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Griffin Urges Students to Reconsider Grace

March 5, 2009

"Spiritual growth is something much different than many of us have entertained in our minds," said Dale Griffin, OBU dean of spiritual life. "It's not measured by how many verses we've memorized, or how many times we've graced the doors of a church or a Bible study, it's not measured by how many GO (Global Outreach) trips we've joined, or whether a recent tattoo has an icthus or cross.

"Instead I want to submit that spiritual growth is growth in the grace and knowledge of our Lord Jesus Christ," he said.

Griffin's message reflected the theme of this year's chapel series, "Lost and Found." The theme is based on "The Knowledge of the Holy," a book about God's nature written by A.W. Tozer. Griffin said Tozer lists grace as an attribute of God - not a creation of God. Therefore, it is part of God's nature and cannot be separated from Him.

"If we want to grow, then we must ask the question, 'What is grace?'" Griffin said. "It's impossible to understand grace without a good view of (God's) attributes. That's why we've been meditating on them all this year."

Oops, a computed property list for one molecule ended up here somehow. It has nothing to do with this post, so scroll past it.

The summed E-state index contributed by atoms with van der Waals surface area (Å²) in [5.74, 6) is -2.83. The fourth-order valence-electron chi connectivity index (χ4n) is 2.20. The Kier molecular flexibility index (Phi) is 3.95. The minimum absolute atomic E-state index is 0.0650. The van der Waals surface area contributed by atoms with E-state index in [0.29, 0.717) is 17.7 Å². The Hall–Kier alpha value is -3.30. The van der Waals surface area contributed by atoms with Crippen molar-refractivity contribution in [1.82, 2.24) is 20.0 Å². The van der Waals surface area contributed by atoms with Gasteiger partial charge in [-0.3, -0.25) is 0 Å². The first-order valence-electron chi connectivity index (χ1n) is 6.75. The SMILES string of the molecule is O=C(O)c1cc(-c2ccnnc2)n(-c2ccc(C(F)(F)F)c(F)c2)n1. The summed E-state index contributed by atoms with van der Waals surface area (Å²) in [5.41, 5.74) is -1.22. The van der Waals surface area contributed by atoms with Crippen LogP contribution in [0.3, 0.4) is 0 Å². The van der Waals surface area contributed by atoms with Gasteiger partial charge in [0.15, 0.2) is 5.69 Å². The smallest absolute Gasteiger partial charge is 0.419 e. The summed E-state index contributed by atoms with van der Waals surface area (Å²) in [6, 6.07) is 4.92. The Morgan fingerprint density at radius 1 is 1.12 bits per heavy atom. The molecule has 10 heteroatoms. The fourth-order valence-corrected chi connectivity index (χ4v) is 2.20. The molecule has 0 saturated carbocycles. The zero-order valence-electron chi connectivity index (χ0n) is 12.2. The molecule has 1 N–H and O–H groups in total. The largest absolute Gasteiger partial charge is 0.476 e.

Griffin started his definition of grace by discussing what grace is not. He said grace is not cheap, nor is it a commodity that just falls off God when a person wants it. Grace is not a good feeling, something that can be felt over and over by conjuring up guilty feelings then asking for grace to battle them. Grace is not nostalgia expressed through songs, ministry titles or other outlets. Griffin said grace also is not an excuse to take life easy knowing God has everything under control and He will fix every mistake.

Instead, Griffin contended, grace is God's unmerited favor.

"Grace is the good pleasure of God that inclines Him to bestow benefits upon the undeserving," Tozer wrote in "The Knowledge of the Holy."

While grace is not complicated, Griffin said the truth of grace is so rich, deep and full that a person could spend a lifetime studying it and still not reach the depths of what God has offered in His unmerited favor. In the New Testament, Griffin said the Apostle Paul inseparably connects grace to the death and resurrection of Jesus Christ because without the death and resurrection, there is no grace. Grace cost Jesus Christ everything.

Griffin reminded students that God's grace cannot be earned - it comes in gift form only. Human sin separates people from God, but in God's mercy, He runs to each person and offers His grace.

"Unmerited favor means you can grow in your relationship with God because of Who He is," Griffin said. "You're not limited to your own devices. You're not doomed to commit the same sin over and over again. You have the favor of Almighty God on you."